Then head to the Zapata Falls and allow the cascading water to wash your stress away as you watch it hit a rock crevasse down below. The park ranges from sand dunes to forests to mountain peaks and tundra, so you can pretty much camp out wherever you want. It’s the adventure of a lifetime!
7. Devil’s Tower, Wyoming
If you’re heading to Mount Rushmore by car, you might as well make a pit stop at the Devil’s Tower National Monument in Wyoming. That’s where you’ll find this isolated hill with steep, vertical sides and a small relatively flat top called the Devil’s Tower. There’s lots of room to go camping here. But does the tower look familiar? It should. The 1,267-foot tall monolith was used in the sci-fi film “Close Encounters of the Third Kind.” So naturally, they screen the film every night in this area, which makes this site even more thrilling.
8. The Oregon Coast, Oregon
It’s going to take you a while to drive across the 363 miles of the Oregon Coast – it’s definitely one of the most underrated US destinations! Along the way, you can stop by places like Fort Stevens State Park and take a look at the Peter Iredale Shipwreck. The park was once a military defense unit until the 1940s. But you can use it to access hiking trails or set up camp in its campground. Just don’t forget to stop by the Devils Punchbowl State Natural Area. It’s basically a rock with a giant hole in the middle. And during high tide, the water roars through the punch bowl which proves the ocean is truly powerful. You can also see whales in this area from March through June.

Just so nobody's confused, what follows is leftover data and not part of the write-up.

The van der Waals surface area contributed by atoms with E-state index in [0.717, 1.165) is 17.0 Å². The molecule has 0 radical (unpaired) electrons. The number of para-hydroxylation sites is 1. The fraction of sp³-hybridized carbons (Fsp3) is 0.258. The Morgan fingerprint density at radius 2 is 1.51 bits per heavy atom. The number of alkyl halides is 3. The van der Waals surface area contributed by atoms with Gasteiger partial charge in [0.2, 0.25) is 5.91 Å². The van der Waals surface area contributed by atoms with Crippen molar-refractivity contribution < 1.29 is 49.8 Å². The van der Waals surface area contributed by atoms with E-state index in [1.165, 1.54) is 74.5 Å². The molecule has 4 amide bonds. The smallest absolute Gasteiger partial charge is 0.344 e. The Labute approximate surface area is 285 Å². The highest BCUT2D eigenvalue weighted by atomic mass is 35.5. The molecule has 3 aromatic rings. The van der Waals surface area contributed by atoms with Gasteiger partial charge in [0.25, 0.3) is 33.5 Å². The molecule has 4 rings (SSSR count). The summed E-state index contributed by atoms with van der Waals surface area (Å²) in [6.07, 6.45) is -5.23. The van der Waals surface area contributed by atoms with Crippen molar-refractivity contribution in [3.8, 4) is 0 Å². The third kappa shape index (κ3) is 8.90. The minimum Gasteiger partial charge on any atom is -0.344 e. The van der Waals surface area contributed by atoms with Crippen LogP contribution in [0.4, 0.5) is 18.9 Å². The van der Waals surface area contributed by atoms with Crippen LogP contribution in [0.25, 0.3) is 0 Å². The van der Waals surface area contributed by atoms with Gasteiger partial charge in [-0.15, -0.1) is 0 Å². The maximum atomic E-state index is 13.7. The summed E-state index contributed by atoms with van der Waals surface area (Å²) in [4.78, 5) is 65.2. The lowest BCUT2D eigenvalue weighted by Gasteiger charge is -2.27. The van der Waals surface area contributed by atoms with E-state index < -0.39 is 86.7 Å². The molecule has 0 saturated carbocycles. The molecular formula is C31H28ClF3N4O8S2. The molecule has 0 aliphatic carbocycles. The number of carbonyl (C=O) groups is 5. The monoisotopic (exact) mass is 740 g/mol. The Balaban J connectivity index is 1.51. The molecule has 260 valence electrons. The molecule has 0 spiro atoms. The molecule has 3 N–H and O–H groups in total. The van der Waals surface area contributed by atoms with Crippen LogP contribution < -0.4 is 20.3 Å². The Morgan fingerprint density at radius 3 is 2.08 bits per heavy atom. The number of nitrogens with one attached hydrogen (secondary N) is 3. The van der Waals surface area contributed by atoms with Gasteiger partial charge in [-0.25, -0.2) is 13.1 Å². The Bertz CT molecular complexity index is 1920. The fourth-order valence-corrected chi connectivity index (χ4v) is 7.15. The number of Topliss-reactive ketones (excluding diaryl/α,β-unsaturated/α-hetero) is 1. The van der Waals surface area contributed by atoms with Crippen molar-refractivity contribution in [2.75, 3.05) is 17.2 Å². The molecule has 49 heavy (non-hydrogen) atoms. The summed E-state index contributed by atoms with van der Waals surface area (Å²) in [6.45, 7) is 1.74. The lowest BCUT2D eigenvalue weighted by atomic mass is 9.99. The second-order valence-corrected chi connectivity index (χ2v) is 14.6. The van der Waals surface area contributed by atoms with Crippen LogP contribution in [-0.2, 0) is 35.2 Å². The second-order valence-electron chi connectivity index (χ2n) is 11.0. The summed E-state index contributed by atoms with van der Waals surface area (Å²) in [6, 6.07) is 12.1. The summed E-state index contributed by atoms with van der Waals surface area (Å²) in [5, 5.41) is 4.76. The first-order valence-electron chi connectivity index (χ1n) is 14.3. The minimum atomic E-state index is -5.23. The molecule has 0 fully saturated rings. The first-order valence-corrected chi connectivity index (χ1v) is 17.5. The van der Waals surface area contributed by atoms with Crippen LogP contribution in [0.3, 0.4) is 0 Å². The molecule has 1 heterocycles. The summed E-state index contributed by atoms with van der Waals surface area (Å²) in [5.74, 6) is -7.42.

9. El Matador Beach, Malibu, California
Want to surf, take a swim, or just enjoy a walk on a dreamy sandy beach? Then come to El Matador Beach in Malibu, California. It’s right off the Pacific Coast Highway, so you can’t miss it. The crashing waves on the shores and cliffs are worth the trip and it’s not as crowded as the beaches in Los Angeles. Plus you can find great objects and spots to take a selfie like the massive rocks full of seaweed. Some of rock formations have small arches but others are large enough to walk through at low tide. And if you’re a bird watcher you’re going to love all the birds that like to nest on the big rocks near the shore.